26 July 2017 11:12 AM GMT
Addressing the mammoth nine-Judge Constitution Bench set up for the purpose, Senior Advocate Kapil Sabil has submitted that the Right to Privacy is a “quintessential right flowing out of the bouquet of rights under enshrined under Article 21.”Mr. Sibal admitted that the Supreme Court decisions in the cases of M.P. Sharma v. Satish Chandra, 1954 SCR 1077 and Kharak Singh v. State of...
Addressing the mammoth nine-Judge Constitution Bench set up for the purpose, Senior Advocate Kapil Sabil has submitted that the Right to Privacy is a “quintessential right flowing out of the bouquet of rights under enshrined under Article 21.”
Mr. Sibal admitted that the Supreme Court decisions in the cases of M.P. Sharma v. Satish Chandra, 1954 SCR 1077 and Kharak Singh v. State of U.P., (1964) 1 SCR 332 would not be relevant in the light of the “present societal context where advances in technology and communication have transformed the relationship between stakeholders inter se and in particular the relationship between the State and its citizens.”
He further pointed out that the observations in M.P. Sharma were made in the context of Article 20(3) and the power of search and seizure, and not in the context of Article 21 of the Constitution of India.
He then asserted that the status of right to privacy as a Fundamental Right has been settled by a catena of judgments, and that after declaration of the judgment in A.K. Gopalan as being bad in law, the decisions in M.P. Sharma and Kharak Singh would, by necessary implication, not be good in law as these were premised on A.K. Gopalan.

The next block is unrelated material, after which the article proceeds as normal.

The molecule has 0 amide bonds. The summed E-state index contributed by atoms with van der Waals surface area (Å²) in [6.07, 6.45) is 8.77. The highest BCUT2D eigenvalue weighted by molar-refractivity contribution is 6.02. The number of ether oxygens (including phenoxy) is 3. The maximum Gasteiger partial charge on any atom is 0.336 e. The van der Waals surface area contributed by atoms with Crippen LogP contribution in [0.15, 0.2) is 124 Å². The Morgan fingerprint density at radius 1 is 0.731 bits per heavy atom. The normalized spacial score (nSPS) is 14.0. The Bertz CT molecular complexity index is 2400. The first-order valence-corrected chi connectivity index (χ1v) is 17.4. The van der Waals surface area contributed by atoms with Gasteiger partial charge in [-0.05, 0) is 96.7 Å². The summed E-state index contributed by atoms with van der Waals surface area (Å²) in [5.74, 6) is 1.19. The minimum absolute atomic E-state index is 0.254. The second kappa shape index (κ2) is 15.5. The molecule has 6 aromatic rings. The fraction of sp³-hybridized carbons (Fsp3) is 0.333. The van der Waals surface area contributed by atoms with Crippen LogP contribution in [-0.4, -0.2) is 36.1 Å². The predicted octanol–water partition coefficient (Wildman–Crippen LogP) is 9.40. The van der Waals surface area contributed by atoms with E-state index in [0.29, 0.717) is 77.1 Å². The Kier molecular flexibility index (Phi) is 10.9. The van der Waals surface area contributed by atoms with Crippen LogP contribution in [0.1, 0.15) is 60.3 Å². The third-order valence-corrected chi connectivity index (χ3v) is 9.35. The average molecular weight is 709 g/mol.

Mr. Sibal, thereafter, submitted that the Court should “in the context of changed circumstances address the issue of privacy afresh and ought not to consider the issue of privacy from the prism of an era where issues confronting contemporary society did not exist”.
He further opined that in light of the technological advances, the concept of privacy needs to be viewed in light of two qualitative relationships: one between the citizen and the State; the other between citizens and non-state actors. He submitted that though the Right to Privacy is a Fundamental Right, it is not absolute, and that the State’s infringement of such right should meet the following tests:
“a. The action must be sanctioned by law;
The State, he said, may require access to personal information for public good, and that in such a scenario the citizen may be obligated to give access to such information “for enhancing citizens’ entitlements, access to services, prevention or detection of crime, national security, investigation and prosecution of criminal offences”
Further, the Right to Privacy, he said, also enjoins the State to put in place a robust data protection law that obligates non-state actors to ensure that data shared by citizens is secure and that the breach of any confidentiality would attract legal consequences.